Militarism and Climate Change
War is hell.
So said General William Tecumseh Sherman.
So, if the generals feel this way, why do we keep repeating behaviors that create a living hell here on Earth?
This has always been true about war. Circumstances are such now that it is not only war that is hell, but the aftermath of war that now lingers for generations. The conditions that define war today guarantee that when over, hell will last for the last of our lives and beyond.
Nuclear weapons, exploded not just in war but in preparation for war, have left behind toxic material the half-lives of which will endanger life on this planet for thousands of years.
Battlefields of yore are peppered with landmines that, two generations having now passed, still claim lives and limbs.
Entire cities and forests are now laid to waste in war, the result of carpet-bombing raids and defoliating chemical gases. Their rebuilding will take generations, and what we are left with is a mere approximation of what was lost.
The environmental devastation caused by today’s war tactics and preparations will ensure disasters rage in climate and weather for as long as humans have a future on this planet. The US military is the world’s single largest producer of carbon emissions. One fighter jet in boost mode consumes 23,000 gallons of fossil fuels per hour—or over 350 gallons a minute.
With over 750 military bases worldwide, just the supplying of logistical support to troops at those bases—things like food and fuel for generators and the disposal of sewage—burns an enormous amount of fossil fuels.
The war in Ukraine alone has devastated cities and destroyed arable farmland, and it continues to threaten massive nuclear disaster: Putin’s army have named fifteen nuclear power plants as targets, and Putin has made his own threats to deploy nuclear weapons.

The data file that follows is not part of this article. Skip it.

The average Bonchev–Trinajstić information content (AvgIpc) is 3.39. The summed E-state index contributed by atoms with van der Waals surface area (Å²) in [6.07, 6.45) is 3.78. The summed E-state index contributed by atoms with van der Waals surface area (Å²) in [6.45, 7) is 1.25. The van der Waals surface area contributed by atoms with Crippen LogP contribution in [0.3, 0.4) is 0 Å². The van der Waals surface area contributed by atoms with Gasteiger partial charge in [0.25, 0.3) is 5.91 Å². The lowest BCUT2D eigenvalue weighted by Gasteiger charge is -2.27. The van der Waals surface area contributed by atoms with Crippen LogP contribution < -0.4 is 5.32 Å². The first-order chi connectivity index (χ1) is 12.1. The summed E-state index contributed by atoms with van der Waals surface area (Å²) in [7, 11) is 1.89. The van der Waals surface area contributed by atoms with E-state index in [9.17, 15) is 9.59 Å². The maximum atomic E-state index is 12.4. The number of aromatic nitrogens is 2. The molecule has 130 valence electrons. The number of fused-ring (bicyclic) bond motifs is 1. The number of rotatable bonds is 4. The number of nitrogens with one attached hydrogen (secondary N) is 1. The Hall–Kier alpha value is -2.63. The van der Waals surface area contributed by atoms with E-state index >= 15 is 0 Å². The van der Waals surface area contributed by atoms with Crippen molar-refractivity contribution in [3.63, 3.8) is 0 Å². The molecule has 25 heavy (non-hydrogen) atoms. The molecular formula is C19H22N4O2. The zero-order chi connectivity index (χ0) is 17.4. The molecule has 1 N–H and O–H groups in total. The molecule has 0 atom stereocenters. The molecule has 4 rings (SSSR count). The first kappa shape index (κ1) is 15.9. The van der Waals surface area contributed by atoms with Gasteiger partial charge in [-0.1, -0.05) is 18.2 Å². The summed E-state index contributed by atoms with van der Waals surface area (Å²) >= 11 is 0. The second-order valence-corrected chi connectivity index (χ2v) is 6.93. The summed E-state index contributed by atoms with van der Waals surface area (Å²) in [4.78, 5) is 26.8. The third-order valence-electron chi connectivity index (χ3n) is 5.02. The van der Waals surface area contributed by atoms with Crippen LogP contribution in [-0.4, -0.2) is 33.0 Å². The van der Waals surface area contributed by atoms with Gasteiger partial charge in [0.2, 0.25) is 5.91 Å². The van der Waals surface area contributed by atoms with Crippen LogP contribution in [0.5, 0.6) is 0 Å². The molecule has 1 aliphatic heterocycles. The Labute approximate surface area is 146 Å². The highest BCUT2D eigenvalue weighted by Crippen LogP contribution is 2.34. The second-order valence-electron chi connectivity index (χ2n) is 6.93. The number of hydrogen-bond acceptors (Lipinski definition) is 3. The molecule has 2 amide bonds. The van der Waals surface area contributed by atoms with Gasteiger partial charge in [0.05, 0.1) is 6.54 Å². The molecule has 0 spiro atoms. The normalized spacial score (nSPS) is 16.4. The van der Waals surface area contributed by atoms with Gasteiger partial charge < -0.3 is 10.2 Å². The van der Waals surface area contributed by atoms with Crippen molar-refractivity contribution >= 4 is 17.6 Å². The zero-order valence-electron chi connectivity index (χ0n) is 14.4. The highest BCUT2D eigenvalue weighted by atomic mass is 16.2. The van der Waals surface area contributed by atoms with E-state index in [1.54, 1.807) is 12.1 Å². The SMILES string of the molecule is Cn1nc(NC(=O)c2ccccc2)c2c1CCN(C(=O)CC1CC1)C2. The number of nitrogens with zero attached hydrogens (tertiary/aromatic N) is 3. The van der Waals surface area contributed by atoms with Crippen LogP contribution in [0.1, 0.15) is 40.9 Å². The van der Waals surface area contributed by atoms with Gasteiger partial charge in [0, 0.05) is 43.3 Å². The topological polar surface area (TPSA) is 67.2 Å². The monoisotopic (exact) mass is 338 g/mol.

The Earth’s average temperature has risen one degree Celsius already, halfway to the figure of two degrees that we have been told signals the coming of an apocalypse none of us want to imagine and few of us will survive.
War may be hell, but long after it ends the hell it creates continues to manifest horror, devastation, and destruction. Whatever we once used as standards for proposing Just War Theory are, in my humble opinion, utterly useless and obsolete. There may be causes worth defending, but by whatever calculus we count the gain and loss, there can hardly be left any conclusion that sees the aftermath of war as a better option than the choices that were available before the war started.
It is high time we start teaching Just Peace Theory.
It is high time we create a Peace Cabinet whose sole responsibility is to use and teach methods like Reconciliation, Sanction, Reparation, Embargo, Restorative Justice, etc. as viable alternatives to war.
It is high time we take away from our young toys that romanticize war. Let there be peace on Earth, and let it begin with us. The Earth is finding it harder and harder to survive the next war.
ABOUT THE AUTHOR
John Dorhauer is the General Minister and President for the United Church of Christ.
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